Nor is Iran a stranger to assassinations. According to the United States Institute for Peace’s “Iran Primer,” Iran has assassinated dozens of its enemies across four continents, in Asia, Europe, North America and South America, over the four decades since the 1979 revolution. It was actively involved in 59 attacks, which resulted in the death of hundreds of innocent people, including hundreds of Americans.
The Quds Force, the elite wing of the IRGC that operates outside Iran, has been behind most of the murders. Its regular targeting of foreign officials and diplomats all over the world amply demonstrates that the Islamic Republic has no qualms about using violence, bloodshed and murder to further its aims.
What’s more, legitimate targeted assassinations and killings have long been a tool in warfare by many nations. If someone is planning a way to harm your nation, it is expected that they could be subject to a premeditated attack. It is absurd that a nation cannot conduct an operation of self-defense against someone planning an attack.
The traditional definition of the right of self-defense in customary international law occurs in the “Caroline Case.” The case found that there must exist “a necessity of self-defense, instant overwhelming, leaving no choice of means, and no moment for deliberation.” This principle later became accepted as part of customary international law. To stop the building of a nuclear weapons by a nation that has openly stated its intention to use them certainly falls under that category.
Indeed, most nations at war use this tactic regularly. During the Second World War, the U.S. regularly targeted those involved in the enemy’s military campaign, including Isoroku Yamamoto, the senior planner of the attack on Pearl Harbor.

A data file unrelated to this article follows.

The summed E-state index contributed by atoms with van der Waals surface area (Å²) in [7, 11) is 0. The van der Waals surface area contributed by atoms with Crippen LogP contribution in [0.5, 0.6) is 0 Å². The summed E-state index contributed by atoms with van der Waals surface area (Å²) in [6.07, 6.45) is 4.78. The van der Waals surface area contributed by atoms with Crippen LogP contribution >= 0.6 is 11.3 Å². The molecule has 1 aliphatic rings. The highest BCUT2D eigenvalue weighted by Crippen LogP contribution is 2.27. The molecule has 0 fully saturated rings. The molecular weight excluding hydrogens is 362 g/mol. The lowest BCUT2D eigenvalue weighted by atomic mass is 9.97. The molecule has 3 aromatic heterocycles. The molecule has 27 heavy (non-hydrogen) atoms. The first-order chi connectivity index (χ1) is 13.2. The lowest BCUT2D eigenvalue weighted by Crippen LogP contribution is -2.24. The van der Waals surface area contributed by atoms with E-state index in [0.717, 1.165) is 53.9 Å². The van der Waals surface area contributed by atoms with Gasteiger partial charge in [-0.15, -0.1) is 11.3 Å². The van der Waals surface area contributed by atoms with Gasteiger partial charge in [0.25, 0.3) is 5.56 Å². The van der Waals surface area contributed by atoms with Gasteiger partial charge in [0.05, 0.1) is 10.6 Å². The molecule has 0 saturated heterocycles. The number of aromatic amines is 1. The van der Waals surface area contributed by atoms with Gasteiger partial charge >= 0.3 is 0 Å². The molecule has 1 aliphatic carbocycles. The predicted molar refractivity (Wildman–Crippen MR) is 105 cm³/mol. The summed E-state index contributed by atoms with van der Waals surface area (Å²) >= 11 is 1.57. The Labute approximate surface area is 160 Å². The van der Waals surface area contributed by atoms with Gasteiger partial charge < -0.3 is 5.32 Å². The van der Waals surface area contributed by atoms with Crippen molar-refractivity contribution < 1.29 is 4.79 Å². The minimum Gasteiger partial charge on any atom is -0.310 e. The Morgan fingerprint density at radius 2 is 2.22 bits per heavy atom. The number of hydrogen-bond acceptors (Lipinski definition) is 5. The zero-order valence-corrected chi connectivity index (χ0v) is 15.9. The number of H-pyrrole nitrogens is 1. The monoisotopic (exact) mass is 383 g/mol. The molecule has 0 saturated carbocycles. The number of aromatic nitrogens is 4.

One week after 9/11, the U.S. Congress passed the Authorization for Use of Military Force Against Terrorists (AUMF) which allowed for drone strikes against enemy targets. These have been used by all administrations since. These types of actions are also used by many governments around the world, including the UK, France and Russia.
The killing of Fakhrizadeh was not akin to a political assassination. He was the leader of a military organization known for its ties to murder, terrorism and repression of the Iranian people. He was the head of a department in the Defense Ministry working on acquiring nuclear weapons capability. That act alone is contrary to international law, and his role in the attempted commission of genocide is a war crime.
The fact that the very incitement to genocide is an international war crime—as opposed to most war crimes, which are active —is because we dare not wait for someone to actually carry out the mass murder of a people or nation. So, if inciting to genocide is a war crime, then surely creating the means to carry it out is far worse.